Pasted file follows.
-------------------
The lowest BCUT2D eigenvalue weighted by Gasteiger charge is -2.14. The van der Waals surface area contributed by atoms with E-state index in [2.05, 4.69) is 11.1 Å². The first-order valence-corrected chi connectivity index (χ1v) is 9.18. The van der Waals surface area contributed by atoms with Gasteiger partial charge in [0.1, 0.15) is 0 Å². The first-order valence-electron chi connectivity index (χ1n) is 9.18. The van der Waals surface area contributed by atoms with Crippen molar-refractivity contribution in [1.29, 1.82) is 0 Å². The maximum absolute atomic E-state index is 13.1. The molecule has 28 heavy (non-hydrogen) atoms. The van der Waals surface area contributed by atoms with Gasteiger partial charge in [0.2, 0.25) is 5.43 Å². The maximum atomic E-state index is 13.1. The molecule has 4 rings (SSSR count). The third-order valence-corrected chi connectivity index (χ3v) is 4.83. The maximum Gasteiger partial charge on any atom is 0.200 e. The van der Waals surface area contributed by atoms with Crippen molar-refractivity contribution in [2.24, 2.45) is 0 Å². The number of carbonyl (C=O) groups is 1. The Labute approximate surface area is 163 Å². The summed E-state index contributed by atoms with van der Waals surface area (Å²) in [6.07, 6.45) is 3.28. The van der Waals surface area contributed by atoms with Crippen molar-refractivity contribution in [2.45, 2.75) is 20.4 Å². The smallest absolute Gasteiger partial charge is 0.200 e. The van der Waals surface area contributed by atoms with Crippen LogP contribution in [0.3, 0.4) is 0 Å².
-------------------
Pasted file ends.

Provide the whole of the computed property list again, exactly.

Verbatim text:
The lowest BCUT2D eigenvalue weighted by Gasteiger charge is -2.14. The van der Waals surface area contributed by atoms with E-state index in [2.05, 4.69) is 11.1 Å². The first-order valence-corrected chi connectivity index (χ1v) is 9.18. The van der Waals surface area contributed by atoms with Gasteiger partial charge in [0.1, 0.15) is 0 Å². The first-order valence-electron chi connectivity index (χ1n) is 9.18. The van der Waals surface area contributed by atoms with Crippen molar-refractivity contribution in [1.29, 1.82) is 0 Å². The maximum absolute atomic E-state index is 13.1. The molecule has 28 heavy (non-hydrogen) atoms. The van der Waals surface area contributed by atoms with Gasteiger partial charge in [0.2, 0.25) is 5.43 Å². The maximum atomic E-state index is 13.1. The molecule has 4 rings (SSSR count). The third-order valence-corrected chi connectivity index (χ3v) is 4.83. The maximum Gasteiger partial charge on any atom is 0.200 e. The van der Waals surface area contributed by atoms with Crippen molar-refractivity contribution in [2.24, 2.45) is 0 Å². The number of carbonyl (C=O) groups is 1. The Labute approximate surface area is 163 Å². The summed E-state index contributed by atoms with van der Waals surface area (Å²) in [6.07, 6.45) is 3.28. The van der Waals surface area contributed by atoms with Crippen molar-refractivity contribution in [2.45, 2.75) is 20.4 Å². The smallest absolute Gasteiger partial charge is 0.200 e. The van der Waals surface area contributed by atoms with Crippen LogP contribution in [0.3, 0.4) is 0 Å².